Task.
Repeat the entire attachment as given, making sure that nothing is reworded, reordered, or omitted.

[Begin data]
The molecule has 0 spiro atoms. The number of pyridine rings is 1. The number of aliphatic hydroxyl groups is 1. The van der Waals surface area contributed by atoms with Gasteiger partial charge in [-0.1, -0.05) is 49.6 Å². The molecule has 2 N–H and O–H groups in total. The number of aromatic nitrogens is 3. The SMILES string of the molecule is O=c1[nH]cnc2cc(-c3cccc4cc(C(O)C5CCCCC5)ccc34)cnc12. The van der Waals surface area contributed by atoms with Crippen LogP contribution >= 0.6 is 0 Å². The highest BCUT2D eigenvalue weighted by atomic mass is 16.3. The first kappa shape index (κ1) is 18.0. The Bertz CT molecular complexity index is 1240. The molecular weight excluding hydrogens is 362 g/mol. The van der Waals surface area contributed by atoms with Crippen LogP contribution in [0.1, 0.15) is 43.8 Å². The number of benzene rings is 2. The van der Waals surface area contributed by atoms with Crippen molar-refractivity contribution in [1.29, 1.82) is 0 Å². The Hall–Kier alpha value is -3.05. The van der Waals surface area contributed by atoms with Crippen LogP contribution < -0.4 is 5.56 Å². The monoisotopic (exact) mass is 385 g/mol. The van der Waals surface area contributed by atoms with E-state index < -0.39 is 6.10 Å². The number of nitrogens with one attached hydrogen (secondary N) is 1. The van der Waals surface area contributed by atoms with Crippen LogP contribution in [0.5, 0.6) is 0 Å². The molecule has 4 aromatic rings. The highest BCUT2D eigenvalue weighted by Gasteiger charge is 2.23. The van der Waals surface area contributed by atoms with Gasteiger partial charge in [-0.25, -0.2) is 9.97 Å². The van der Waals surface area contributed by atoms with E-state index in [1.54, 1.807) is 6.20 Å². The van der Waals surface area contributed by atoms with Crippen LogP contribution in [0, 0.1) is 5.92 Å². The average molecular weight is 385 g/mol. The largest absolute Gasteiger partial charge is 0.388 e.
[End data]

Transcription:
The molecule has 0 spiro atoms. The number of pyridine rings is 1. The number of aliphatic hydroxyl groups is 1. The van der Waals surface area contributed by atoms with Gasteiger partial charge in [-0.1, -0.05) is 49.6 Å². The molecule has 2 N–H and O–H groups in total. The number of aromatic nitrogens is 3. The SMILES string of the molecule is O=c1[nH]cnc2cc(-c3cccc4cc(C(O)C5CCCCC5)ccc34)cnc12. The van der Waals surface area contributed by atoms with Crippen LogP contribution >= 0.6 is 0 Å². The highest BCUT2D eigenvalue weighted by atomic mass is 16.3. The first kappa shape index (κ1) is 18.0. The Bertz CT molecular complexity index is 1240. The molecular weight excluding hydrogens is 362 g/mol. The van der Waals surface area contributed by atoms with Crippen LogP contribution in [0.1, 0.15) is 43.8 Å². The number of benzene rings is 2. The van der Waals surface area contributed by atoms with Crippen molar-refractivity contribution in [1.29, 1.82) is 0 Å². The Hall–Kier alpha value is -3.05. The van der Waals surface area contributed by atoms with Crippen LogP contribution < -0.4 is 5.56 Å². The monoisotopic (exact) mass is 385 g/mol. The van der Waals surface area contributed by atoms with E-state index < -0.39 is 6.10 Å². The number of nitrogens with one attached hydrogen (secondary N) is 1. The van der Waals surface area contributed by atoms with Crippen LogP contribution in [0.5, 0.6) is 0 Å². The molecule has 4 aromatic rings. The highest BCUT2D eigenvalue weighted by Gasteiger charge is 2.23. The van der Waals surface area contributed by atoms with Gasteiger partial charge in [-0.25, -0.2) is 9.97 Å². The van der Waals surface area contributed by atoms with E-state index in [1.54, 1.807) is 6.20 Å². The van der Waals surface area contributed by atoms with Crippen LogP contribution in [0, 0.1) is 5.92 Å². The average molecular weight is 385 g/mol. The largest absolute Gasteiger partial charge is 0.388 e.